Foreclosures have been with us for centuries and they don’t show signs of disappearing. From 14th century England through the Great Depression and beyond, foreclosures remain an important part of life. The nature of this is simple: most people can’t afford the land they’re on, so they need to borrow. Once the debtor has proven unable to pay, the lender takes action – the only difference nowadays are small specifics! Foreclosure details have changed throughout time, but the essential aspects have remained the same. It has never been wise to miss your mortgage payments.
The Early History
Since at least the 14th century, foreclosures have been a primary method of retrieving land from debtors. According to Cornell Law Review, the rights between lenders and owners has shifted between the two throughout the years. In this time period in England, mortgage payments were paid on “Law Day,” and there were no excuses for late payment. Failure to pay ensured that the title was lost and no method of reimbursement was available. “Equity courts” existed, which allowed homeowners some amount of power. However, the cases the courts accepted were limited to circumstances like fraud or oppression. Land was taken from the homeowner, given to the mortgage owner. If the home was worth more than what the borrower owed, they didn’t get any of that surplus back.
It wasn’t until the end of the 17th century when these courts became powerful enough to revise the harsh laws. At that point, all borrowers could have their land reinstated if they paid their mortgage within a reasonable time after Law Day. In doing this, the courts established the practice of equal rights for their borrowers and lenders.
Of course, these courts also defended the mortgagee’s rights to foreclosure, which allowed for the termination of the mortgagor’s redemption period. This allowed the mortgagee some protections so that mortgagors could not abuse the equity process.
The Great Depression
Initially, the new American colonies utilized English mortgage law. But thankfully, America soon created its own laws reflecting their culture and unique situation. Foreclosure by sale became the norm since the alternative of “strict-foreclosure” was seen as much too harsh. Foreclosure by sale treats both the lender and the borrower fairly. The borrower is reimbursed while the lender still has its equity protected.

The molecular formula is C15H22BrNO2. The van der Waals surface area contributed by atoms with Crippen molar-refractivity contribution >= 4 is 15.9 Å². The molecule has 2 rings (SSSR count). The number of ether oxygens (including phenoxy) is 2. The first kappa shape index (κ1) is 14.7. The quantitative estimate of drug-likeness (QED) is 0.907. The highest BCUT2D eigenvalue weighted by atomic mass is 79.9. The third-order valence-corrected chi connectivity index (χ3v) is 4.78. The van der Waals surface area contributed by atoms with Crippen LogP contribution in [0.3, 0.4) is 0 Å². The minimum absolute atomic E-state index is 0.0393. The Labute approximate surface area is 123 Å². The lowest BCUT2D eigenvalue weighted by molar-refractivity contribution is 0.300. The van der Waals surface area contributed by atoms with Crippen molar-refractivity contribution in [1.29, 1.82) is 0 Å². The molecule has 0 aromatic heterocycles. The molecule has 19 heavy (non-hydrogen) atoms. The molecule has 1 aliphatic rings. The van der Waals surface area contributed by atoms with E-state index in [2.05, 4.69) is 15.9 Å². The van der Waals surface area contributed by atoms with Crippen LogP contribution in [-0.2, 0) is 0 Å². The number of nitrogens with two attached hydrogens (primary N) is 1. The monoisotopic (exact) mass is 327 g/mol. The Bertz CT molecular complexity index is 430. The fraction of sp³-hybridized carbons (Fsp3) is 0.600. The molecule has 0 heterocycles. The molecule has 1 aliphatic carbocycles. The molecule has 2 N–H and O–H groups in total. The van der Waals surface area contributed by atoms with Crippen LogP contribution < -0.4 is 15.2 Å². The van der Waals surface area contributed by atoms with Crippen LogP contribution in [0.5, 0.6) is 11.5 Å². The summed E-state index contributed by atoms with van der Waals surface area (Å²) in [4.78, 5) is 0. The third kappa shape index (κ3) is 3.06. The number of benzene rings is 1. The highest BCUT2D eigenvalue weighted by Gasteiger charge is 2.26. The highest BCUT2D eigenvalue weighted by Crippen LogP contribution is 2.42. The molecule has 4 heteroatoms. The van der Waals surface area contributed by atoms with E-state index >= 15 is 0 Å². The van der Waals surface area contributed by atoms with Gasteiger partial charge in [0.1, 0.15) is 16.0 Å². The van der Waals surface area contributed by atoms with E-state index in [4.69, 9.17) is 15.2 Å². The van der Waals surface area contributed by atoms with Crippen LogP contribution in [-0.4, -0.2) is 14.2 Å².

In 1929, during the Great Depression, thousands of homes and farms were losing money and were foreclosed upon. Loan rates increased dramatically and forced owners to sell their properties, then forced them to pay off the remaining debts. By 1933, banks were processing up to 1,000 foreclosures per day. Records from this time show the estimated number of foreclosed homes to be 217,250!
Today, foreclosures are still just as important a reality as they have always been. Most American states do not permit strict-foreclosures, but foreclosures still happen often. It is hard to say exactly, but estimates show that the crisis of 2008 had similar, if not higher, rates of foreclosure than the Great Depression.
Foreclosures are a permanent fixture in our lives and they show no signs of fading away. Although the laws surrounding them have shifted, much to the borrower’s benefit, they are still a reality for many people. On the plus side, there will always be foreclosed homes selling at a discount for buyers!